"Justice is not an ideal state or theory but a matter of personal sensibility, a set of emotions that engage us with the world and make us care."
— Robert Solomon in A Passion for Justice
In Against the Wind: Memoir of a Radical Christian, Lutheran theologian Dorothee Soelle explores the link in her life between faith and politics. She shares a story about Dorothy Day that reveals how tears can help us persevere in the struggle for justice:
"Like every human being who hungers and thirsts for justice and peace, Dorothy Day had periods of complete exhaustion, sorrow, and pain. I was told that she would then withdraw and cry — for hours and days. She would sit there, talk to no one, eat nothing, and just cry. She did not withdraw from her struggle-filled, active life for the poorest of the poor. She never ceased to look upon war, and preparation for war, as a crime against the poor. But at certain times she wept, long and bitterly.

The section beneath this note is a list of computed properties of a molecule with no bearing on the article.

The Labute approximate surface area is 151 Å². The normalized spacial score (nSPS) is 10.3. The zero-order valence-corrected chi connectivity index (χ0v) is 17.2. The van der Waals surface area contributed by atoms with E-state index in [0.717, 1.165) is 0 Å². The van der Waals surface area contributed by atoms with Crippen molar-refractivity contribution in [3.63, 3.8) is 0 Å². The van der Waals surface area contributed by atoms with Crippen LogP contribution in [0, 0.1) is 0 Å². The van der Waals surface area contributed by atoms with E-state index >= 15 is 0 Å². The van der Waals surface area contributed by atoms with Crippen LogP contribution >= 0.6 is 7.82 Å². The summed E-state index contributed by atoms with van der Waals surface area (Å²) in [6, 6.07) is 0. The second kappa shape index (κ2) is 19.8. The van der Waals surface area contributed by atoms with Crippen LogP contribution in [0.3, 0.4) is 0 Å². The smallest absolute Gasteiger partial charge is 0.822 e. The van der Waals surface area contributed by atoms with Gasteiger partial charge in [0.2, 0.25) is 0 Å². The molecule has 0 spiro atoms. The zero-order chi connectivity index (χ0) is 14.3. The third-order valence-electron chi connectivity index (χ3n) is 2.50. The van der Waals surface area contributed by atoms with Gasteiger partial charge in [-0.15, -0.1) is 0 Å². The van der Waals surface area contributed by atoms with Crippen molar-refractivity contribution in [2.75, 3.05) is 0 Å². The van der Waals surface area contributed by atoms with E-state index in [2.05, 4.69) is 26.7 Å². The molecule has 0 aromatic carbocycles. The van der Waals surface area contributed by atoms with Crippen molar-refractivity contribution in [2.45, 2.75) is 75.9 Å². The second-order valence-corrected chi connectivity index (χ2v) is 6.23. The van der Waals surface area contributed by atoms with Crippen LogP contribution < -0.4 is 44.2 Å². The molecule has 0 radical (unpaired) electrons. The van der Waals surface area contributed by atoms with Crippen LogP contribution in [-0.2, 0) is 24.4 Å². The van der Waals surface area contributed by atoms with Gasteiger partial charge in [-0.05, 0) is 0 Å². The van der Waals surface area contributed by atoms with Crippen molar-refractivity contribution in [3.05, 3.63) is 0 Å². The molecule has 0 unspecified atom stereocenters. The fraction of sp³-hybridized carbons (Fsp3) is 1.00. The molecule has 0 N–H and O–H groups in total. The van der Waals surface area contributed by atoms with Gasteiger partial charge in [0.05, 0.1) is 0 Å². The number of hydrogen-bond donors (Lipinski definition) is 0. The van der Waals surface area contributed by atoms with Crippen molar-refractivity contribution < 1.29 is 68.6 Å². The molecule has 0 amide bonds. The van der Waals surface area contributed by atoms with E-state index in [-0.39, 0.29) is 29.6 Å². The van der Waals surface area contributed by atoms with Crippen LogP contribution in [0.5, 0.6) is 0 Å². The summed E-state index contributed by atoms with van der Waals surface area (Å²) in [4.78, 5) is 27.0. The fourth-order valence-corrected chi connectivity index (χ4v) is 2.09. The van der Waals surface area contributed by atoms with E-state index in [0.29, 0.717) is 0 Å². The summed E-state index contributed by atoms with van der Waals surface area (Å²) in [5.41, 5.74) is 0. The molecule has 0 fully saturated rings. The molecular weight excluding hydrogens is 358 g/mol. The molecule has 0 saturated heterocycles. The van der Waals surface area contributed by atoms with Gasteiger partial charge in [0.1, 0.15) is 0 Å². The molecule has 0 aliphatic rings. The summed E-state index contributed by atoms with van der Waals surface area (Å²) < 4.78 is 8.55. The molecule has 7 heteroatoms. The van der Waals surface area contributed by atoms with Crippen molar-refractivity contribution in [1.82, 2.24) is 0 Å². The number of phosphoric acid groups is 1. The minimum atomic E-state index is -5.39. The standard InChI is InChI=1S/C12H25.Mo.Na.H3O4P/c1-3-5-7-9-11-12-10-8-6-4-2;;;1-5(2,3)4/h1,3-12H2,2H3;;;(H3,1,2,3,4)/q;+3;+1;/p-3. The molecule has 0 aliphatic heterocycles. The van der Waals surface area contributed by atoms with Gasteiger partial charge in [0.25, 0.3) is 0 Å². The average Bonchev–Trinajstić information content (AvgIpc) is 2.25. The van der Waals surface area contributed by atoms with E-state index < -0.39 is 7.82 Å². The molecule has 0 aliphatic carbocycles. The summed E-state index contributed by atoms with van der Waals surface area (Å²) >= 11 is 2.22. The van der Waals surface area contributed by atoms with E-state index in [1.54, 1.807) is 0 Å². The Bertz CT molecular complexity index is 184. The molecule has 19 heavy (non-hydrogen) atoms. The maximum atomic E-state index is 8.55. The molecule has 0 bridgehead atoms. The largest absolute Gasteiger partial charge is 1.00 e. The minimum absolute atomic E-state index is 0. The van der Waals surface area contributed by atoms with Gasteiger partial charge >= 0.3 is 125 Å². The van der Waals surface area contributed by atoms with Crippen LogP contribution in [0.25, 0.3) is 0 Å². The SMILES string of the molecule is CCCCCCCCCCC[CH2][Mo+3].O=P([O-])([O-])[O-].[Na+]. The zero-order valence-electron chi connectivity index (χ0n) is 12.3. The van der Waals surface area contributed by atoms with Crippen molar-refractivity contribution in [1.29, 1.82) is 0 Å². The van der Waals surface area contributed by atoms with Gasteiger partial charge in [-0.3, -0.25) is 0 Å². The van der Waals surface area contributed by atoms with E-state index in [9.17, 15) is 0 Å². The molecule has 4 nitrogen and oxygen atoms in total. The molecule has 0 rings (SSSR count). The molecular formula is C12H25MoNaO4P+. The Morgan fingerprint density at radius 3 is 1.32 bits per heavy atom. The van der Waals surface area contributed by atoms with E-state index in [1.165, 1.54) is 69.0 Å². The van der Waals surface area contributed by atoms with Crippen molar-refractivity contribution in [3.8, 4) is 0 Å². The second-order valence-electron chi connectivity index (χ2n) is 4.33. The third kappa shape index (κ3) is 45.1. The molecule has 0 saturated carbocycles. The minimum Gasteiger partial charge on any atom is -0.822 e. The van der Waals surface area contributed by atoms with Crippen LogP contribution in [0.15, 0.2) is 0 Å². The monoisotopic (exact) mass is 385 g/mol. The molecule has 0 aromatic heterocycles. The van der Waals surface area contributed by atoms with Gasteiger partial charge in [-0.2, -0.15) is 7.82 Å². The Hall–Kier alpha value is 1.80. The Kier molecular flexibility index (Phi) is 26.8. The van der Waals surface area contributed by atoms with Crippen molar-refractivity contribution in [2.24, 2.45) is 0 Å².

"When I discovered this, I understood better what pacifism is, what God means in the midst of defeat, how the spirit comforts us and leads us into truth. I understood that comfort is not had by giving up truth, that one does not happen at the expense of the other. That Dorothy Day cried for days on end means for me that the Spirit's consolation bears, at the same time, its own inconsolability. With Dorothy Day, we can learn to pray for the gift of tears."
Identify an injustice that troubles you. What emotion first made you aware of it? Then decide upon one action you can take to combat it.
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"We must not, in trying to think about how we can make a difference, ignore the small daily differences we can make, which, over time, add up to big differences we cannot foresee."
— Marian Wright Edelman
To Practice This Thought: As you go through each day, look for those opportunities where small differences can help create in a more just world.